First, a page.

Lying on the sofa with reruns of Family Feud and Wheel of Fortune for her company, she waited for sleep to embalm her. She no longer dreamed of him. Those nightmares were now locked away in an unused master bedroom, behind a firmly closed door, under an ink-black midnight sky.
Arlene writes poetry, flash fiction and song lyrics. More of her work may be found @ I am not a silent Poet, Tuck Magazine, Little Rose Magazine, London Grip, The Open Mouse and Literary Heist.
They argued more and more. She said it was a temporary thing; he wasn’t so sure.
Pooh sticks off the bridge would determine their future.
From the other side of the bridge, only one stick appeared. She said they were now one; he said they needed to go separate ways.
Stuart is a retired teacher living in Christchurch New Zealand. He has never let Pooh sticks determine his life choices. Perhaps he should have.
The yelling was the first strike.
The possessive control was the second.
Now the bruised eye and busted lip signaled clearly that it was time to get out before it was too late.
He snuck out while she was sleeping, knowing that no one would believe him if he told.
Isabella Pinto is a current undergrad student at The New School, where she continues to work on her first novel.
The steel wheels of the approaching train
screech at me to jump.
This is it!
I move towards the platform’s edge
and surrender to the approaching light.
A man’s voice calls from behind
Is that the train to Amsterdam?
I turn around, and I behold
my brown-eyed destiny.
Susan J. Nassuna is a Ugandan born writer and coach. She lives in the Netherlands, and when not working on her novel and a collection of short stories she guides others in using writing and storytelling as powerful tools for healing and growth. See more at writingforwellnessworkshops.com.
We’d met in group, where we’d learned how to support one another, how to listen and comfort with gentle words.
We often chatted by phone about our spouses. Eventually we discovered we were practically neighbors.
Lenore’s house is just a short walk over the town line. Technically we’re adulterers now.
Bob Thurber is the author of “Paperboy: A Dysfunctional Novel” and two collections of stories. A celebrated master of Flash and Micro Fiction, his work has appeared in 60 anthologies, received dozens of awards, and been used in schools and colleges throughout the world. He resides in Massachusetts where, though legally blind, he continues to write every day. Visit his website at BobThurber.net.
I drew him in gently, let him win a few times, just to keep his interest.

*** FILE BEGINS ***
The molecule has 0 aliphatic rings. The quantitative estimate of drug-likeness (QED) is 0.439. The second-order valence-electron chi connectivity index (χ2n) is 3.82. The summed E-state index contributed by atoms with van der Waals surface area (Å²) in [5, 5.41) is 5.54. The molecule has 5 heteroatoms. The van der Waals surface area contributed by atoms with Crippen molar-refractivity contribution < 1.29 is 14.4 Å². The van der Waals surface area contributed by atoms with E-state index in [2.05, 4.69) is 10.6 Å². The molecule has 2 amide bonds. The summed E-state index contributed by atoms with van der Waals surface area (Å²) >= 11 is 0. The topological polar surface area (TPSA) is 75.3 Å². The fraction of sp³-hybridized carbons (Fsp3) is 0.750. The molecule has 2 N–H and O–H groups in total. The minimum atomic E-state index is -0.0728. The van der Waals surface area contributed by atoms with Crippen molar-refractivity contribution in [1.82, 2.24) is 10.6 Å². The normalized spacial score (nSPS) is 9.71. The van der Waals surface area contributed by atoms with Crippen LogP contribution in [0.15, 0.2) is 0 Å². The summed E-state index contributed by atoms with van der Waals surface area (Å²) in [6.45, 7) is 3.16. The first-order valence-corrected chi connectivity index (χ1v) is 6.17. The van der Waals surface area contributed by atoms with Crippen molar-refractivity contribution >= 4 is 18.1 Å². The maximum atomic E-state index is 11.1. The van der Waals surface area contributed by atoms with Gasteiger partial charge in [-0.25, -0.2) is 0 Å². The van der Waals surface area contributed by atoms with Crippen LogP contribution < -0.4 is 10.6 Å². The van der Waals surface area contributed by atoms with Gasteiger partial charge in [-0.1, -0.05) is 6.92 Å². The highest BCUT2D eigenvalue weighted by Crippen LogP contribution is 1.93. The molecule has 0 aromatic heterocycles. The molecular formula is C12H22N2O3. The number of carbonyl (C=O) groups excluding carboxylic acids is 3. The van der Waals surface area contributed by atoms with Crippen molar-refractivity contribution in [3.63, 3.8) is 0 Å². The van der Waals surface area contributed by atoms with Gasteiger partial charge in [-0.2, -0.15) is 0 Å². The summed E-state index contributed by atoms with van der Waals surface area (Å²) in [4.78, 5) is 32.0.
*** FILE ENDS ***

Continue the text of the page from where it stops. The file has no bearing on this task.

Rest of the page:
But I was always the superior player, noted his “tells”, from the ear pull to the quick tap of his left foot.
So I played my Royal Flush and took the joker for everything.
Vicky is an aspiring poet and raconteur living in deepest rural Ireland.
I visit him in the nursing home every week. He’s in the lunchroom now, his food untouched, diligently filling in coloring book outlines with crayons. He no longer recognizes me.
“Are you here to eat or to color?” he asks.
“To color,” I say as I sit close beside him.
Alex thinks that most nursing homes are simply repositories for human flotsam.
you were brilliant; so smart i couldn’t keep up.
for a while we wanted each other.
desire is stupid.
later we were sort of friends.
once in a while we spoke, but i felt more left out than when we didn’t speak.
now you’ve gone & died.
i miss you.
Quite by chance, Plum Kennard has been around quite a while and is happy to be in this world. Her work reflects her delight in the magical moments of life, but also the grief and loss a long life brings.
The child always held It.
It had big eyes, long teeth, and a tail. To most, It was a monster.
But It was soft. And It never ran away, keeping her warm through cold nights.
As she grew, the nights became colder, longer. And she held It to the end.
Joey doesn’t collect plushies although he doesn’t mind them either, as long as it’s not a bear. Because bear plushies are lame. See more at joeytoey.com.
Mama decided the family tree needed pruning. Sturdy branches could stay; twigs had to go.
I was flimsy. Always had been. God knows I tried to branch out.
She looked at me… a long, hard stare.
I turned away, but I could still hear the rustling of those graceful limbs.
Susan Gale Wickes is from Indiana and has never been removed from her family tree.